China says climate compromise needed at Cancun
Beijing: Participants in next week`s UN climate conference in Mexico need to agree on financing and technology transfer arrangements to help developing nations
reduce their greenhouse gas emissions, China`s climate envoy said today.
Xie Zhenhua said a deal would be key to winning the support of developing nations for a binding agreement on carbon emission reductions to succeed the 1997 Kyoto Protocol
due to expire in 2012, Xie Zhenhua told reporters in Beijing.
"What is particularly important is that we need to move toward a substantive outcome on financing and technology transfer, issues developing countries watch most closely, so
that we can lay a rock solid foundation for reaching a legally binding outcome in South Africa next year," Xie said, referring to the host of next year`s annual conference.
Under an arrangement reached at last year`s conferencein Copenhagen, rich nations had pledged to give developing countries USD 30 billion over three years to deal with
mitigating and adapting to climate change, with an eventual goal of USD 100 billion by 2020.
Countries are also looking to agree on more elements of a complex plan to pay developing countries for protecting their forests, and on making it easier for poorer nations to obtain patented technologies from the industrialised world for clean energy and climate adaptation.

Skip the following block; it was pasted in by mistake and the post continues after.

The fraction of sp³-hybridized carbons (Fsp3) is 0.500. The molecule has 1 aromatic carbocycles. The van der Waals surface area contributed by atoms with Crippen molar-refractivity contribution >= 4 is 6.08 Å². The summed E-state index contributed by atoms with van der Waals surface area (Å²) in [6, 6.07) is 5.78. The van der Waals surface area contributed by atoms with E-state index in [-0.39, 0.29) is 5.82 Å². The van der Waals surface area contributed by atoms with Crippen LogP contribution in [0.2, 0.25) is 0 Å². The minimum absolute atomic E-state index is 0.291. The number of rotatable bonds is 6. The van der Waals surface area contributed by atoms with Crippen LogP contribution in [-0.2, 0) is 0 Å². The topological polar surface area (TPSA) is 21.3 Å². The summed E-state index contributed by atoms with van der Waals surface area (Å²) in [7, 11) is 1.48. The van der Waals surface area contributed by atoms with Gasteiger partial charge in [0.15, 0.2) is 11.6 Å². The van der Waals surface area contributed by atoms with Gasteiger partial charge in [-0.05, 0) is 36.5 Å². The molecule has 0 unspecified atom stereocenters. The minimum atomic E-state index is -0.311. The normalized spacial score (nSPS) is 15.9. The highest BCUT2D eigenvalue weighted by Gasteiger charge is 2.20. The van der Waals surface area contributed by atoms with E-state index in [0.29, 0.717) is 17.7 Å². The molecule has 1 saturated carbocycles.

Those could be the conference`s more attainable goals, with the US and China, the world`s two largest carbon emitters, still at loggerheads over key components of a new
international climate treaty.
The US wants China and other developing countries to commit to mandatory curbs and submit to international verification. Meanwhile, China says the US and other wealthy
countries should make bigger cuts in their emissions, reflecting their larger historical contribution to greenhouse gases.
Negotiators had targeted last year`s climate summit in the Danish capital, attended by some 100 world leaders, for agreement on mandatory reductions in global warming gases. But the talks were unsuccessful, producing only the Copenhagen Accord, a nonbinding political agreement with pledges of voluntary reductions.
China and other emerging economies exempted from the Kyoto pact have sharply increased emissions in recent years, while rejecting calls to commit by treaty to restraints.
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